She was a lovely person, but she wasn’t a very good teacher. She had no idea how to explain how an author constructed a story, built characters, and incorporated tension. Those things I would learn much later.

What she did do was emphasize the importance of story. And she inadvertently introduced me to the importance of grammar.

There was a man in the class who, from the first day, interrupted constantly to correct her grammar and everyone else’s. He brushed away the idea of story entirely and concentrated on correct sentence structure. Poor lady, she didn’t know how to stop him and fumbled around each class, trying to tell him that it didn’t really matter how correct the sentence was if it didn’t say something interesting. If it didn’t push the story line forward, didn’t build empathy for the characters, it didn’t matter if it wasn’t grammatically correct. No one was going to read it anyway. He finally dropped out.

It took me awhile to realize they were both right.

I grew up in Catholic schools, back in the days when nuns wearing habits, who were addicted to diagramming sentences, staffed them. Maybe that’s why I hated grammar. I didn’t really care if my participles dangled, if my page was littered with commas all in the wrong place, and if my spelling was atrocious. I was a reader; I had no thought of becoming a writer, and didn’t want all those little annoying details to get in the way of a good story.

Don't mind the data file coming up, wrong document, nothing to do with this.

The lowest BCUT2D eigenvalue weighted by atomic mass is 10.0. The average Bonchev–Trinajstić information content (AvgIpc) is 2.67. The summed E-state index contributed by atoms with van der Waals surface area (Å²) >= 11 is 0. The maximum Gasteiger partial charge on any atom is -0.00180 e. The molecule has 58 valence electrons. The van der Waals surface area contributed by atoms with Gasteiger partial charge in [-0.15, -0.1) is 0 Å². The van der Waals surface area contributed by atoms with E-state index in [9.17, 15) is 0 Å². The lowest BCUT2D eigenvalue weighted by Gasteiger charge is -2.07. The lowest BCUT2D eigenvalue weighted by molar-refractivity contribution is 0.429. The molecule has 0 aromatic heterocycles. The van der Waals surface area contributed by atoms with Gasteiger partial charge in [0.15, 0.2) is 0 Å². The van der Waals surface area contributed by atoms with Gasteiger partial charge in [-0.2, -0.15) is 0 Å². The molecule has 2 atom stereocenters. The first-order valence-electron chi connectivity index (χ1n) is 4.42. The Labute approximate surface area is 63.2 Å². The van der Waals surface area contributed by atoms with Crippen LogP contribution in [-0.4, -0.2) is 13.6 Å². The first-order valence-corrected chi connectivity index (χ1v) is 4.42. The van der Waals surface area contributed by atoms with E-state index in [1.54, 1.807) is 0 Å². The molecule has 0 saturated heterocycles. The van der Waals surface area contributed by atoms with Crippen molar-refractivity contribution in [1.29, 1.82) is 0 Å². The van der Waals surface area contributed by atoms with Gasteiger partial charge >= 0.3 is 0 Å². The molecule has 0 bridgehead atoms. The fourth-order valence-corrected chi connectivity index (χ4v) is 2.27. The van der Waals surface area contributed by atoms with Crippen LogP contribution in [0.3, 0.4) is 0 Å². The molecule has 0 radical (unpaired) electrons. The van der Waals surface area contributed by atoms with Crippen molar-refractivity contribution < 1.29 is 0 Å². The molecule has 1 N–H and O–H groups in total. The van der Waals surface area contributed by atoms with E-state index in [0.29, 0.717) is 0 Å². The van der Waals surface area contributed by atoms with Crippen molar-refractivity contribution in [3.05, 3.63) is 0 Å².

It is only now, years later, that I realize the importance of grammar. How, for instance, a misplaced comma can impart a different meaning to a sentence than the one you intended. That a complete sentence is not a luxury but a necessity. That misspelled words are like a jumbled jigsaw puzzle and the story stops while the reader tries to figure out what the writer is trying to say. That the best story in the world is no good if poor grammar and misspelling is so distracting that the reader puts it down in frustration.